PLAY x PLAY: Ceci n'est pas un curb | JAKE HUFFMAN
JAKE HUFFMAN is a husband, dad and UX designer currently living in Oakland, California. We asked Jake, a life-long skateboarder, to share his thoughts about how this activity had contributed to his creative development. In this personal essay, he explores how skateboarding has formed his ethos and impacted his approach; the result is a text filled with important lessons for all creatives.
A current project he’d like to share is the new on-line travel magazine Tiny Atlas Quarterly: tinyatlasquarterly.com
When Jake is not sitting in front of his computer you’ll likely find him surfing or skateboarding.
More Jake @ myrobothand.com
Ceci n’est pas un curb
by Jake Huffman
Skateboarding taught me everything I know about being a creative professional. The juvenile activity of rolling around on plywood and urethane helped form my mindset and shaped processes I use everyday.
Skateboarding is a prototype
To learn to skateboard is to learn that failing is not failure. When you try to do a trick and you fail, you fall, then you get back up and try again. You fall again and again and through each failure you learn something new about the trick you are trying to learn. Through this sequence of failures you ultimately learn what you need to do to achieve your goal. New trick! One of the tenets of design thinking is prototyping. You create a prototype and you keep what works and change what doesn’t work. By trying and failing you learn what works and what doesn’t work and you are better able to model a solution.
Skateboarding is a crime
Inevitably when you see a sign that says skateboarding is not allowed, you know that it’s a great place to skateboard. Even while skateboarding has become mainstream and there are now skateparks in cities and suburbs everywhere, the world outside of those skateparks is always more alluring to a skater. There are curbs, ledges, handrails and banks all over that are off-limits, but those are the places that beckon. Riding those will inevitably put you face to face with a guy with a badge telling you to stop. These face-offs with authority teach you that you need to carve out a space for yourself and your sport in a larger culture. Subculture/transgressive. As a creative person your job is to redefine culture, break norms, change standards and upend what is the status quo.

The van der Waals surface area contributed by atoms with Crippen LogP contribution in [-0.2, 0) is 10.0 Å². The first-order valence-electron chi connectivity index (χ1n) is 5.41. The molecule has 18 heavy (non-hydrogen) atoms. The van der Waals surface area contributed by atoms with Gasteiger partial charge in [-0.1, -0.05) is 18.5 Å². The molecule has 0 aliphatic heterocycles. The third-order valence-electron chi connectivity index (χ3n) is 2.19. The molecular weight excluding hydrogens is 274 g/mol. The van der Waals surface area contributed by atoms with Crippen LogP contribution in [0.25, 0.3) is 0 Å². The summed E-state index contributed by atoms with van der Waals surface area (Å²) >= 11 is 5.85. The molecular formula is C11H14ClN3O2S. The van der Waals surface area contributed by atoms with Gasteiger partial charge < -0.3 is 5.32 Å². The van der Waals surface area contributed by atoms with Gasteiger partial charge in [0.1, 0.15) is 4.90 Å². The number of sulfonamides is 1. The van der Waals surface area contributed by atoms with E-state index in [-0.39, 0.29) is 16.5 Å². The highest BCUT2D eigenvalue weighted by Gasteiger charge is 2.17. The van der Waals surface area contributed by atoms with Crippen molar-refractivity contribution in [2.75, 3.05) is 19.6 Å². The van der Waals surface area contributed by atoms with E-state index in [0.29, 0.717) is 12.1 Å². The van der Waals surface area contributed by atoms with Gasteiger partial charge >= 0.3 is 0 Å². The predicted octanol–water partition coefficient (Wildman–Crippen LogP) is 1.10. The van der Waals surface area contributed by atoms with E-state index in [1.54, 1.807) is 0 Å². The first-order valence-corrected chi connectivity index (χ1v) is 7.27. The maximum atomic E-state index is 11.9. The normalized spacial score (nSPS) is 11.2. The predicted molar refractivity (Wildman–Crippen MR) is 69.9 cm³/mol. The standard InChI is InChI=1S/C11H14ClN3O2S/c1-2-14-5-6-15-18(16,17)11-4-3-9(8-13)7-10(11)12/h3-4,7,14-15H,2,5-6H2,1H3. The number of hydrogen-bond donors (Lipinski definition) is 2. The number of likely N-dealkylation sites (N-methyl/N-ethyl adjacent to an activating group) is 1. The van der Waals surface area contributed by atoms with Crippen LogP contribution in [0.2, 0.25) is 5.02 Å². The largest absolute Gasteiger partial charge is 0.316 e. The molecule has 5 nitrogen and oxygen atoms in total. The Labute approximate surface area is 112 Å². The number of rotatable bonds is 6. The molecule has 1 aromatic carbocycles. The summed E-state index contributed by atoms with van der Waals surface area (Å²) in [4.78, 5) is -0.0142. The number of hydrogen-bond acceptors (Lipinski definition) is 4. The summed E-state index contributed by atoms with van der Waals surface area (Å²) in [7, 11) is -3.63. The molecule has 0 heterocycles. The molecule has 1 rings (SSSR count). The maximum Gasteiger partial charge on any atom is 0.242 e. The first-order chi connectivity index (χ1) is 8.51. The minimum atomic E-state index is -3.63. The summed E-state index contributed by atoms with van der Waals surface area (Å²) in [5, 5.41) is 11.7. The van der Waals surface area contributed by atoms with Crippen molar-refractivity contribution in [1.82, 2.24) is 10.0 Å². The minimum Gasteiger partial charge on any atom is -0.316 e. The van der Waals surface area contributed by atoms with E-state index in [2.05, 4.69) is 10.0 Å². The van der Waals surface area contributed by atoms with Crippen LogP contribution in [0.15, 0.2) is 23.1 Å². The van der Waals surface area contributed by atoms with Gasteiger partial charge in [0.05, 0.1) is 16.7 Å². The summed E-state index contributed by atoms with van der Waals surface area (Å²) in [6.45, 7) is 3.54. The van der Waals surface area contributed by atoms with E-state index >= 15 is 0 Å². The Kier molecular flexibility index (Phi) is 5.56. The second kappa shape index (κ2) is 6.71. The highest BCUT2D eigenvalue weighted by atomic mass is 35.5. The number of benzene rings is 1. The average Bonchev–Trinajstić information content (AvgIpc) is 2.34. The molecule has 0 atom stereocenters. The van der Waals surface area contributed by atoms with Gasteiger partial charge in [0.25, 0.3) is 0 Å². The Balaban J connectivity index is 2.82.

Ceci n’est pas un curb
A skateboarder approaches an obstacle such as a curb, and doesn’t see a curb, but instead finds a medium for a slappy. In a surreal moment the entire endeavor of skateboarding becomes transformative. Where the standard meaning of our said curb switches into something new. As a creative person you are always looking for ways to re-interpret re-organize your current world. What does an artist do? Whether you are taking paint and turning it into a representation of an apple, or taking a slab of lead and turning it into the representation of a jet, you are translating a language of physical things into your own language of symbols and objects.
There is no skateboarding in team
With skateboarding, it’s just you on your skateboard. It encourages an individual point of view. People on teams sublimate their individual viewpoints to try to solve problems. But to be a skateboarder is to try and find a unique execution of any maneuver. As a designer you always need to question assumptions of a group and contribute a unique viewpoint.
The distinct style of a rad skateboarder is always apparent. They make hard things look easy. They have grace, they take moments where others would fall and turn it into an exiting exhibition. While one great skateboarder might express himself via force and power, a different one might do the same tricks, but exhibit finesse and control. The importance of style as a creative is to understand that how something looks and is perceived is ultimately what that thing is judged on.
Inside the playful activities of gliding and sliding are lessons for the creative process.
Published: September 11th, 2013